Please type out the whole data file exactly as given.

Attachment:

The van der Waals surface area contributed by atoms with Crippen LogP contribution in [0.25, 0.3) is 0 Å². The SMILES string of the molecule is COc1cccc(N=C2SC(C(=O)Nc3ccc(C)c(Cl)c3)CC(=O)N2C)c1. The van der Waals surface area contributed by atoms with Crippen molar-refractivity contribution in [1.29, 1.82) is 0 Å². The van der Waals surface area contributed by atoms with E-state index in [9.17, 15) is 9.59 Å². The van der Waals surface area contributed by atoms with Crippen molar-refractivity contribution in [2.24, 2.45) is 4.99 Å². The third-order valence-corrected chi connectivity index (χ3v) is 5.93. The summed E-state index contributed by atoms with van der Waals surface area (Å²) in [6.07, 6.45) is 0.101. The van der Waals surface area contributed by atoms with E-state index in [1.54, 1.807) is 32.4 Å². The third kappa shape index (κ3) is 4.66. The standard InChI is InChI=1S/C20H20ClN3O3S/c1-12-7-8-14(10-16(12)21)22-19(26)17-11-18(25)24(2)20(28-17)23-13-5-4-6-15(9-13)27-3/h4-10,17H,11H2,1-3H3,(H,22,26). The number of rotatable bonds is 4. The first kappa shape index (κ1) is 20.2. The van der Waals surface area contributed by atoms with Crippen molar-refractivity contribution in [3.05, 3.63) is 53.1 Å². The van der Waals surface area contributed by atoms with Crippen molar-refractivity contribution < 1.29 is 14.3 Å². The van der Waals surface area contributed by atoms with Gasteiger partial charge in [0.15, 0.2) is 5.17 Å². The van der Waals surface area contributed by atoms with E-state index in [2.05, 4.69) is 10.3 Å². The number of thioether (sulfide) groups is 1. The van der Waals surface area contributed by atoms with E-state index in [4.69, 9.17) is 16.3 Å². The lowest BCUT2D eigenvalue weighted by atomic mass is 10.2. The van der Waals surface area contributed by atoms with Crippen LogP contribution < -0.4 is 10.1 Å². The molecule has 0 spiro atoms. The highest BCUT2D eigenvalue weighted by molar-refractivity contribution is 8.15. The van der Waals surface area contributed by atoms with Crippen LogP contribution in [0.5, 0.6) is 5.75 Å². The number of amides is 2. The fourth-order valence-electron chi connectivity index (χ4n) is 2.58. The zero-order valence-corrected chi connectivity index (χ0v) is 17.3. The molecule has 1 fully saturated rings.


The van der Waals surface area contributed by atoms with Crippen LogP contribution in [0.25, 0.3) is 0 Å². The SMILES string of the molecule is COc1cccc(N=C2SC(C(=O)Nc3ccc(C)c(Cl)c3)CC(=O)N2C)c1. The van der Waals surface area contributed by atoms with Crippen molar-refractivity contribution in [1.29, 1.82) is 0 Å². The van der Waals surface area contributed by atoms with E-state index in [9.17, 15) is 9.59 Å². The van der Waals surface area contributed by atoms with Crippen molar-refractivity contribution in [2.24, 2.45) is 4.99 Å². The third-order valence-corrected chi connectivity index (χ3v) is 5.93. The summed E-state index contributed by atoms with van der Waals surface area (Å²) in [6.07, 6.45) is 0.101. The van der Waals surface area contributed by atoms with E-state index in [1.54, 1.807) is 32.4 Å². The third kappa shape index (κ3) is 4.66. The standard InChI is InChI=1S/C20H20ClN3O3S/c1-12-7-8-14(10-16(12)21)22-19(26)17-11-18(25)24(2)20(28-17)23-13-5-4-6-15(9-13)27-3/h4-10,17H,11H2,1-3H3,(H,22,26). The number of rotatable bonds is 4. The first kappa shape index (κ1) is 20.2. The van der Waals surface area contributed by atoms with Crippen molar-refractivity contribution in [3.05, 3.63) is 53.1 Å². The van der Waals surface area contributed by atoms with Crippen molar-refractivity contribution < 1.29 is 14.3 Å². The van der Waals surface area contributed by atoms with Gasteiger partial charge in [0.15, 0.2) is 5.17 Å². The van der Waals surface area contributed by atoms with E-state index in [2.05, 4.69) is 10.3 Å². The number of thioether (sulfide) groups is 1. The van der Waals surface area contributed by atoms with E-state index in [4.69, 9.17) is 16.3 Å². The lowest BCUT2D eigenvalue weighted by atomic mass is 10.2. The van der Waals surface area contributed by atoms with Crippen LogP contribution < -0.4 is 10.1 Å². The molecule has 0 spiro atoms. The highest BCUT2D eigenvalue weighted by molar-refractivity contribution is 8.15. The van der Waals surface area contributed by atoms with Crippen LogP contribution in [0.5, 0.6) is 5.75 Å². The number of amides is 2. The fourth-order valence-electron chi connectivity index (χ4n) is 2.58. The zero-order valence-corrected chi connectivity index (χ0v) is 17.3. The molecule has 1 fully saturated rings.